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July 17, 2024

Measure L funds nearly spent as 10-year anniversary nears

WATSONVILLE—In 2012, voters within the Pajaro Valley Unified School District approved Measure L, a $150 million bond that has funded construction and rehabilitation projects at nearly every facility in the district.

And, one decade after its passage, the bond is drawing to a close.

According to PVUSD Chief Business Officer Clint Rucker, the district has about $8.85 million left from Measure L, which he says has been allocated to a handful of remaining projects.

This includes repaving the parking lot at Bradley and Hall District elementary schools in the summer and a repaving and repainting project at Renaissance High School, in addition to finishing the multi-purpose room and new classrooms at Mintie White Elementary School.

The Measure L work is just a small measure of the work going on throughout the district. A recently completed charging station for a fleet of electric busses—funded through a grant—is slated to go into operation in August. 

The bond, which placed $38 per $100,000 of assessed value for homeowners within PVUSD, passed largely with the help of students from Pajaro Valley High School, whose school lacked a sports field from the time it opened in 2004. 

That project was completed in February 2021, using around $14 million of the school’s $18.4 million allocation. But the school still lacks a performing arts center. Moreover, the district still has a large list of problems that need attention, says PVUSD Board President Kim De Serpa.

In fact, De Serpa says, the trustees in 2012 cited a Facilities Needs Assessment, which listed $300 million in needed projects. But that number was cut in half after some trustees expressed concern that such a large number might not pass muster with voters. 

“We compromised for $150 (million) knowing it wasn’t enough to meet the basic needs of our aging infrastructure,” De Serpa said. 

At the outset of the bond, De Serpa said, district officials sat down with site councils from every school to gauge what their needs were. Many of those projects, she said, did not make it onto the Measure L list because the district had to first focus on safety issues such as new roofs.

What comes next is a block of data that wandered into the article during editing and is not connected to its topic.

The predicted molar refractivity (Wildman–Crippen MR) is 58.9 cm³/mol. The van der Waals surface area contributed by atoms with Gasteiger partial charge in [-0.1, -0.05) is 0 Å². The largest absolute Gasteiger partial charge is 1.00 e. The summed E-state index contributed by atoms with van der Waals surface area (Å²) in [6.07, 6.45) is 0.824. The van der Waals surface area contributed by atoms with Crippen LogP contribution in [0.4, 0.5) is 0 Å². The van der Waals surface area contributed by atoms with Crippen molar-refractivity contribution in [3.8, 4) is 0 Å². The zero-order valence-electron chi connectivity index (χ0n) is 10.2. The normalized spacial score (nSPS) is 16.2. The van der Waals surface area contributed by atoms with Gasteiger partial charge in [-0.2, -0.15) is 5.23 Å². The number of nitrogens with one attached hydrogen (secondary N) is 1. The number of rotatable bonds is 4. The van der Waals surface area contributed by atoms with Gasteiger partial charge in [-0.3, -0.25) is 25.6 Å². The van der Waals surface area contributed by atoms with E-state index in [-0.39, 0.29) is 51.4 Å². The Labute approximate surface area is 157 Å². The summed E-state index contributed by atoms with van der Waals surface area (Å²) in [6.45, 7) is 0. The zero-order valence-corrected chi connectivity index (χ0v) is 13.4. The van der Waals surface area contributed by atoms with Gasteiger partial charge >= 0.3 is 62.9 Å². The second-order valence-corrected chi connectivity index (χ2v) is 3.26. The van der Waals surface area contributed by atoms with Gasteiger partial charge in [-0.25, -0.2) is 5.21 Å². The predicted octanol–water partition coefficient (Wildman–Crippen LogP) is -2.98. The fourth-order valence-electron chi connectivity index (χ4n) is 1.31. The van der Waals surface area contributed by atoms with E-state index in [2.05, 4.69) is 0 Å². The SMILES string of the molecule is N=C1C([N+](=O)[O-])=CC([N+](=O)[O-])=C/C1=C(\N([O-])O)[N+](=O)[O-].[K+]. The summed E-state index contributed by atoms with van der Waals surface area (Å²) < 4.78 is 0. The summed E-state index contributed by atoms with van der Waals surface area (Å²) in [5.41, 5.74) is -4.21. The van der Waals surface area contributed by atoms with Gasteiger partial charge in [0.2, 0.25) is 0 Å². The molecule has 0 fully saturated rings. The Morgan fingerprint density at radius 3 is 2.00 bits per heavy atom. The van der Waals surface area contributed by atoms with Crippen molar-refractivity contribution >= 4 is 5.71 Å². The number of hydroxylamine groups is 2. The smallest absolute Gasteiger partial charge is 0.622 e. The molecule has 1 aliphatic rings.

But the district has not forgotten about those projects.

“We still have those items on the list and we hope if another school bond passes that we will be able to finish,” De Serpa said.

She praised the Measure L Oversight Committee, which has for the past decade kept an eye on the district’s use of the funds, and has found no irregularities.

Trustee Board Vice President Maria Orozco said that, by all accounts, the bond has been successful.

Meeting the district’s remaining needs, she added, will not be possible without a new bond.  

“It’s been very successful I think, and I think the community once they get to see all the projects that have been implemented because of Measure L they will be even more happy and probably will be willing to support a bond moving forward,” she said.

But determining when to turn to a public weary from the Covid-19 pandemic and wary about a moribund economy will not be easy. Voters are even less likely to approve tax measures during election years.

“There’s still people without jobs and a secure income, and I don’t think it’s the right time,” Orozco said.

PVUSD Superintendent Michelle Rodriguez said that PVUSD has benefitted greatly from the community’s support of the measure.

“If PVUSD were to conduct another needs assessment, it would reveal opportunities to modernize and upgrade our facilities to ensure they are the most favorable learning environment for our students,” she said.

Todd Guild
Todd Guild
General assignment reporter, covering nearly every beat. I specialize in feature stories, but equally skilled in hard and spot news. Pajaronian/Good Times/Press Banner reporter honored by CSBA. https://pajaronian.com/r-p-reporter-honored-by-csba/


  1. We need to adjust the percentage of property taxes collected to stay in our counties.
    As it stands, only a small perentage of the billions of property taxes collected stay in our county.
    i was dumfounded the first time I visited by kid’s school to see the deplorable state of condition.
    Silly me.
    Back then, i thought my hefty”county” property tax collected was for our county, not the state, where it gets sent and only a tiny portion returned…..
    Just like the plethora of taxes and fees collected on fuel and vehicles, most of the money is never put back into our roads and transportation infrastructure.


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